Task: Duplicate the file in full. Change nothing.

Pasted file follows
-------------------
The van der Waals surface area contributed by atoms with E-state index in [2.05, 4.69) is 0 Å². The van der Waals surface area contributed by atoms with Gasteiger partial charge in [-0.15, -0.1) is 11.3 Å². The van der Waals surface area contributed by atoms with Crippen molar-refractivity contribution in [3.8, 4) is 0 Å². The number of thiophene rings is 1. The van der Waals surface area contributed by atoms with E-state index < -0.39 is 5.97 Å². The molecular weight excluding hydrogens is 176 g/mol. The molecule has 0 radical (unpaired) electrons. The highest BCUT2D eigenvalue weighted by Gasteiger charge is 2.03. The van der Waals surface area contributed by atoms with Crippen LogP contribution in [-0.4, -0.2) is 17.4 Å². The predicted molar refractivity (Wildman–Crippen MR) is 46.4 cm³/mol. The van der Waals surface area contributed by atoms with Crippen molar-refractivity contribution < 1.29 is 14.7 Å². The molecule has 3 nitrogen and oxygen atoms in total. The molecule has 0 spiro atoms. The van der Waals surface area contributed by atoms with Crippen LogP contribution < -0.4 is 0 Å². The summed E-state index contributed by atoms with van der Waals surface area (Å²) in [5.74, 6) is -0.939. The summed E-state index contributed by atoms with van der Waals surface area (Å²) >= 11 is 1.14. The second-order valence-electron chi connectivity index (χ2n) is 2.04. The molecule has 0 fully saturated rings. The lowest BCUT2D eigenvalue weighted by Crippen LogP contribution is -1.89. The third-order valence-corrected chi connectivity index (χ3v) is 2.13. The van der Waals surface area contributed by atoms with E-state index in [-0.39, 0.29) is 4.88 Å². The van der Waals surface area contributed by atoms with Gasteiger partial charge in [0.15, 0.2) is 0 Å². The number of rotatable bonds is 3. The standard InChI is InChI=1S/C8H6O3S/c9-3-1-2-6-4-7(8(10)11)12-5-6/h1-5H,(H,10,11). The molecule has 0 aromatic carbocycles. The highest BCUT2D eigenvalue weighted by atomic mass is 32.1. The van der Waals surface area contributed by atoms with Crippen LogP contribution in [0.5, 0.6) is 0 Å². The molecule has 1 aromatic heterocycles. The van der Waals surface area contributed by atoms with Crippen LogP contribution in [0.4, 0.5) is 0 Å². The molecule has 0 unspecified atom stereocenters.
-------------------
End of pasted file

The van der Waals surface area contributed by atoms with E-state index in [2.05, 4.69) is 0 Å². The van der Waals surface area contributed by atoms with Gasteiger partial charge in [-0.15, -0.1) is 11.3 Å². The van der Waals surface area contributed by atoms with Crippen molar-refractivity contribution in [3.8, 4) is 0 Å². The number of thiophene rings is 1. The van der Waals surface area contributed by atoms with E-state index < -0.39 is 5.97 Å². The molecular weight excluding hydrogens is 176 g/mol. The molecule has 0 radical (unpaired) electrons. The highest BCUT2D eigenvalue weighted by Gasteiger charge is 2.03. The van der Waals surface area contributed by atoms with Crippen LogP contribution in [-0.4, -0.2) is 17.4 Å². The predicted molar refractivity (Wildman–Crippen MR) is 46.4 cm³/mol. The van der Waals surface area contributed by atoms with Crippen molar-refractivity contribution < 1.29 is 14.7 Å². The molecule has 3 nitrogen and oxygen atoms in total. The molecule has 0 spiro atoms. The van der Waals surface area contributed by atoms with Crippen LogP contribution < -0.4 is 0 Å². The summed E-state index contributed by atoms with van der Waals surface area (Å²) in [5.74, 6) is -0.939. The summed E-state index contributed by atoms with van der Waals surface area (Å²) >= 11 is 1.14. The second-order valence-electron chi connectivity index (χ2n) is 2.04. The molecule has 0 fully saturated rings. The lowest BCUT2D eigenvalue weighted by Crippen LogP contribution is -1.89. The third-order valence-corrected chi connectivity index (χ3v) is 2.13. The van der Waals surface area contributed by atoms with E-state index in [-0.39, 0.29) is 4.88 Å². The van der Waals surface area contributed by atoms with Gasteiger partial charge in [0.15, 0.2) is 0 Å². The number of rotatable bonds is 3. The standard InChI is InChI=1S/C8H6O3S/c9-3-1-2-6-4-7(8(10)11)12-5-6/h1-5H,(H,10,11). The molecule has 0 aromatic carbocycles. The highest BCUT2D eigenvalue weighted by atomic mass is 32.1. The van der Waals surface area contributed by atoms with Crippen LogP contribution in [0.5, 0.6) is 0 Å². The molecule has 1 aromatic heterocycles. The van der Waals surface area contributed by atoms with Crippen LogP contribution in [0.4, 0.5) is 0 Å². The molecule has 0 unspecified atom stereocenters.